But I remember Orringer’s collection being one of the first books I picked up, and its first story, “Pilgrims,” being a story I read with my son on my lap, sleeping peacefully. “Pilgrims” has been oft-anthologized since then, including in the Martone/Wiliford Scribner anthology, and I’ve taught that story many times (especially around Thanksgiving … which you’ll know to be morbid, if you’ve read the story). After reading “Pilgrims” and being blown away—it’s truly a wonderful and frightening story—I also remember falling firmly asleep, my son in my arms, and being woken shortly after, his baby radar sensing me asleep and having none of it. That was the beginning of the end, I’ll say now, as I got more and more tired, more and more behind in my classes, and reading short stories was limited to my work for my classes and for Mid-American Review. I didn’t pick up Orringer’s book again until today.
And this is another oversight that Story366 has helped me correct as the other stories I read from How to Breathe Underwater are just as good, just as intense as “Pilgrims.” I read “Note to Sixth-Grade Self,” which is a second-person story, written as advice from an older woman to her younger self, and is heartbreaking, a woman reliving her tragic past as an unpopular and oft-maligned youngster. I then read “When She Is Old and I Am Famous,” which I’ll write about now.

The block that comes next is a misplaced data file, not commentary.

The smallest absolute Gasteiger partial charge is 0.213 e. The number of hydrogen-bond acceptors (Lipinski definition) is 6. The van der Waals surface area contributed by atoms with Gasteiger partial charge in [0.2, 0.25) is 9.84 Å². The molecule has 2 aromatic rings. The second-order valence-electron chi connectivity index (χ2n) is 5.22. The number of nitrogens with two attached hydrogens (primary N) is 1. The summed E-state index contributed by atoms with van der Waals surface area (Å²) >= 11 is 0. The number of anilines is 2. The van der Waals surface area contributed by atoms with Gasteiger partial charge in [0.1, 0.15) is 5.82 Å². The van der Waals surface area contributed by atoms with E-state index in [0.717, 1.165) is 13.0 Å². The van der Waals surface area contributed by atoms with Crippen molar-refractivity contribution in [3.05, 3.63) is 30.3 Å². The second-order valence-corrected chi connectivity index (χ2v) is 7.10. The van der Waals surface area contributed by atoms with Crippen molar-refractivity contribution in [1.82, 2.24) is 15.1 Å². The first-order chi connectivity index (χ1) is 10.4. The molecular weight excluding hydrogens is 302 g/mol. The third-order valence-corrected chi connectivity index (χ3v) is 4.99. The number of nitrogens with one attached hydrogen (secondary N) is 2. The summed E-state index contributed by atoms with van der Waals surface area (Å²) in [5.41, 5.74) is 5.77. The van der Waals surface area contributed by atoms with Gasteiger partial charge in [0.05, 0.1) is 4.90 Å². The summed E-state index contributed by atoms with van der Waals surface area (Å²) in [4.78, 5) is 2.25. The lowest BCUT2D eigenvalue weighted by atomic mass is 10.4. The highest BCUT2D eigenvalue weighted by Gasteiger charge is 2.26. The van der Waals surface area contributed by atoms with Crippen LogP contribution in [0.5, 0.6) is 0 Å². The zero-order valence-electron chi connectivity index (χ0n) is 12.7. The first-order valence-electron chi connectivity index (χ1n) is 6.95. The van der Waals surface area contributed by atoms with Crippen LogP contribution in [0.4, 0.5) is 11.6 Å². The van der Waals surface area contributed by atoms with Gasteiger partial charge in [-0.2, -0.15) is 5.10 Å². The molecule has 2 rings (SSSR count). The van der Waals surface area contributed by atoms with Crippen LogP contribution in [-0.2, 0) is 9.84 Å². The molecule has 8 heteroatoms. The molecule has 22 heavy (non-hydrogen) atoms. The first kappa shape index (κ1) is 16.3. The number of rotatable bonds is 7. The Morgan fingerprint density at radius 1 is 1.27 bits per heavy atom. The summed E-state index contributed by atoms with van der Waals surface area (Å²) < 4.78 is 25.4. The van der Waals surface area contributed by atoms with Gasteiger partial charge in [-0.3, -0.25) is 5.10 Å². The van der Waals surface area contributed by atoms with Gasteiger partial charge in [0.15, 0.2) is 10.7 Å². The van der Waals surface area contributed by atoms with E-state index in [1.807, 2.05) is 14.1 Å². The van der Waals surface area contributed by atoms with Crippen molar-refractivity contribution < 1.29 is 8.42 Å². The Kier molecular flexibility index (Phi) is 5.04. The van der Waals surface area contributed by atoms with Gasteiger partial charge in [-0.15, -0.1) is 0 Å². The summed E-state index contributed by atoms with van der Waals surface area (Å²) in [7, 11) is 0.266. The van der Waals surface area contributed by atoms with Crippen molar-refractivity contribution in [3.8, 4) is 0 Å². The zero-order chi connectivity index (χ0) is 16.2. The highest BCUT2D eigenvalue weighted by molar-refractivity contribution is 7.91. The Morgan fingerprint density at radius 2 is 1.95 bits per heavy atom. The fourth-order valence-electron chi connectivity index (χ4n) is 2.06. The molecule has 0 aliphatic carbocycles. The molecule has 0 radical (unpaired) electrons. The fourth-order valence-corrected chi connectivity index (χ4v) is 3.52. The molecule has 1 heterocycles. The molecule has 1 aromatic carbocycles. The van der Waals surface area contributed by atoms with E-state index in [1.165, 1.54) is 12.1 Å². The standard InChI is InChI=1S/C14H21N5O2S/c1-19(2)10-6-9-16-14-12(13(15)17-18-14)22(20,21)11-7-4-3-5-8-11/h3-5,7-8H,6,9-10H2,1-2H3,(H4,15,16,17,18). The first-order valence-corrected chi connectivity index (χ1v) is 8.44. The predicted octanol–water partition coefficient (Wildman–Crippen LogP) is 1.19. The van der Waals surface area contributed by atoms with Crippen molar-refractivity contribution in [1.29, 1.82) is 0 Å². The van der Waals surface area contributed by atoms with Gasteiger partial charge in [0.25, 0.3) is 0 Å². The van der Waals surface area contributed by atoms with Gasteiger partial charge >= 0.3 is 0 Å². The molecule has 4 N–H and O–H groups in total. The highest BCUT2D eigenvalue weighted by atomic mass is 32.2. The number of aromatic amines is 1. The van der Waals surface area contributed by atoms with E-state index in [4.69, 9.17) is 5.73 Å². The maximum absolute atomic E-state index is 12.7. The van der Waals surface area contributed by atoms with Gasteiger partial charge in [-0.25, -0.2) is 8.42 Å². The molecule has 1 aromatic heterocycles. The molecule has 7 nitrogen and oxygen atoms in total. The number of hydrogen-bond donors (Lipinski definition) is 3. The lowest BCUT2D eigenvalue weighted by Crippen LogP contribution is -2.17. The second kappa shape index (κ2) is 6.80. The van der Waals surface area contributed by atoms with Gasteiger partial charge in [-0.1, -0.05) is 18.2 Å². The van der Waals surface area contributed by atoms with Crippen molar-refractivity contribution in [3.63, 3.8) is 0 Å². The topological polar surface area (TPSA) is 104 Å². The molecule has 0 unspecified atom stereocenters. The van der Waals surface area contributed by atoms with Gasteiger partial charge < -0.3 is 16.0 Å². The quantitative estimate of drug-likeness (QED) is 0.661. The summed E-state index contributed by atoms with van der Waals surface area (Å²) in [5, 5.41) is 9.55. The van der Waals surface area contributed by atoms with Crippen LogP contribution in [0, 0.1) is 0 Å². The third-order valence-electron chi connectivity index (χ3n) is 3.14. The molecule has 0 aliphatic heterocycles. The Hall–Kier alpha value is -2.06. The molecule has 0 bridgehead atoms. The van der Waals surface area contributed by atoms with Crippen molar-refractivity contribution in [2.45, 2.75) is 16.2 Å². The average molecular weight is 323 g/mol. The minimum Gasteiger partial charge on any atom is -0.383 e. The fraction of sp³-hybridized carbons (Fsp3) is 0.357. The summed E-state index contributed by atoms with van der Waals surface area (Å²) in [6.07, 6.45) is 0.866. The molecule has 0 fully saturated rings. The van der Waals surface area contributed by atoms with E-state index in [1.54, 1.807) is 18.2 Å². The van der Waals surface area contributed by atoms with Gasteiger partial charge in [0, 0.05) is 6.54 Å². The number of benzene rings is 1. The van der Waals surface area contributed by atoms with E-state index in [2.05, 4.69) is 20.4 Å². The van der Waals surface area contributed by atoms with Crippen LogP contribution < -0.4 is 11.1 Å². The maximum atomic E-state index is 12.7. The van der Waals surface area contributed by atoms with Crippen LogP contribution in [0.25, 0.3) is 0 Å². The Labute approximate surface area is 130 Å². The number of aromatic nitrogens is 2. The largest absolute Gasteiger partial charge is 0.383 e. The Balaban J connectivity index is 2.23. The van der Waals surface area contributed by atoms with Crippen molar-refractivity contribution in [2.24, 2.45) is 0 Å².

“When She Is Old and I Am Famous” is about Mira, a young artist from Indiana who is spending a holiday in Florence with two of her artist friends, having an artist experience. This sounds like paradise—I want to go to that—with only one hitch: Her super-famous supermodel cousin, Aïda, needs a break from her supermodel life in Paris, so Mira’s mom makes her let Aïda sleep on the floor of her bedroom, hang out with her and her artist friends. This still doesn’t sound so bad, but Mira isn’t overly fond of Aïda, especially since she has a lot of body image issues; Mira is heavyset while Aïda is typically supermodel, 5’11”, perfect alabaster skin, long, unrealistic hair, and 113 pounds. So, the setup for this story provides some pretty basic, yet still uniquely conceived tension in the form of this tension, a couple of tropes, a wallflower and the pretty, popular girl that she envies/despises.